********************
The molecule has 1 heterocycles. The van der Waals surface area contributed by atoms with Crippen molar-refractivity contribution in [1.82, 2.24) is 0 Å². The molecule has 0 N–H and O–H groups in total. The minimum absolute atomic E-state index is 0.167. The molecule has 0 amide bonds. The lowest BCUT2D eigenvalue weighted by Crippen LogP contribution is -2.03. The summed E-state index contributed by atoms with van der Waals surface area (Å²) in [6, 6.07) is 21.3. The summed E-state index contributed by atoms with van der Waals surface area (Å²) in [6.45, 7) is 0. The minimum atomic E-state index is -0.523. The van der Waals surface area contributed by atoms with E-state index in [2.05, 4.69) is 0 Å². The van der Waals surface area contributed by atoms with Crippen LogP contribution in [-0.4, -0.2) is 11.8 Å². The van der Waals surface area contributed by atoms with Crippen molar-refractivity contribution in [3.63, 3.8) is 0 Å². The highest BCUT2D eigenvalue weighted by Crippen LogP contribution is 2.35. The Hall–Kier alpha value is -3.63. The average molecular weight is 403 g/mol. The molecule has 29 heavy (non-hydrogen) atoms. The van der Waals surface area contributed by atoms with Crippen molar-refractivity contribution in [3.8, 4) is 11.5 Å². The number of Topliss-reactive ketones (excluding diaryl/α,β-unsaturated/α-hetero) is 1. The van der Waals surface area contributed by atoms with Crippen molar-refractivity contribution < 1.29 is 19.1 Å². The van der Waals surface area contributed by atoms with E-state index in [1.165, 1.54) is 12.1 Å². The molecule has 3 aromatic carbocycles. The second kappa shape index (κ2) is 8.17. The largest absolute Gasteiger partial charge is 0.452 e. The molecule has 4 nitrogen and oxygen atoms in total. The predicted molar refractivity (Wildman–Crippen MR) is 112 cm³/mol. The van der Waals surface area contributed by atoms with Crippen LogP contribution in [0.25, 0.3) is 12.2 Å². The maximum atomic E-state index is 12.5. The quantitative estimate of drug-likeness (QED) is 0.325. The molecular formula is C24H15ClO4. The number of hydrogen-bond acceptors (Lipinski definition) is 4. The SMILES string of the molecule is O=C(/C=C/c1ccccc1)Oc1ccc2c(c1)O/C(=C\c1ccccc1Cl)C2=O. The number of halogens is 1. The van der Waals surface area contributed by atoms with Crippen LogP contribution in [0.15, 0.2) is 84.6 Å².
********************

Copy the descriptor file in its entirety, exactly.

The molecule has 1 heterocycles. The van der Waals surface area contributed by atoms with Crippen molar-refractivity contribution in [1.82, 2.24) is 0 Å². The molecule has 0 N–H and O–H groups in total. The minimum absolute atomic E-state index is 0.167. The molecule has 0 amide bonds. The lowest BCUT2D eigenvalue weighted by Crippen LogP contribution is -2.03. The summed E-state index contributed by atoms with van der Waals surface area (Å²) in [6, 6.07) is 21.3. The summed E-state index contributed by atoms with van der Waals surface area (Å²) in [6.45, 7) is 0. The minimum atomic E-state index is -0.523. The van der Waals surface area contributed by atoms with E-state index in [2.05, 4.69) is 0 Å². The van der Waals surface area contributed by atoms with Crippen LogP contribution in [-0.4, -0.2) is 11.8 Å². The van der Waals surface area contributed by atoms with Crippen molar-refractivity contribution in [3.63, 3.8) is 0 Å². The highest BCUT2D eigenvalue weighted by Crippen LogP contribution is 2.35. The Hall–Kier alpha value is -3.63. The average molecular weight is 403 g/mol. The molecule has 29 heavy (non-hydrogen) atoms. The van der Waals surface area contributed by atoms with Crippen molar-refractivity contribution in [3.8, 4) is 11.5 Å². The number of Topliss-reactive ketones (excluding diaryl/α,β-unsaturated/α-hetero) is 1. The van der Waals surface area contributed by atoms with Crippen molar-refractivity contribution < 1.29 is 19.1 Å². The van der Waals surface area contributed by atoms with E-state index in [1.165, 1.54) is 12.1 Å². The molecule has 3 aromatic carbocycles. The second kappa shape index (κ2) is 8.17. The largest absolute Gasteiger partial charge is 0.452 e. The molecule has 4 nitrogen and oxygen atoms in total. The predicted molar refractivity (Wildman–Crippen MR) is 112 cm³/mol. The van der Waals surface area contributed by atoms with Crippen LogP contribution in [0.25, 0.3) is 12.2 Å². The maximum atomic E-state index is 12.5. The quantitative estimate of drug-likeness (QED) is 0.325. The molecular formula is C24H15ClO4. The number of hydrogen-bond acceptors (Lipinski definition) is 4. The SMILES string of the molecule is O=C(/C=C/c1ccccc1)Oc1ccc2c(c1)O/C(=C\c1ccccc1Cl)C2=O. The number of halogens is 1. The van der Waals surface area contributed by atoms with Crippen LogP contribution in [0.15, 0.2) is 84.6 Å².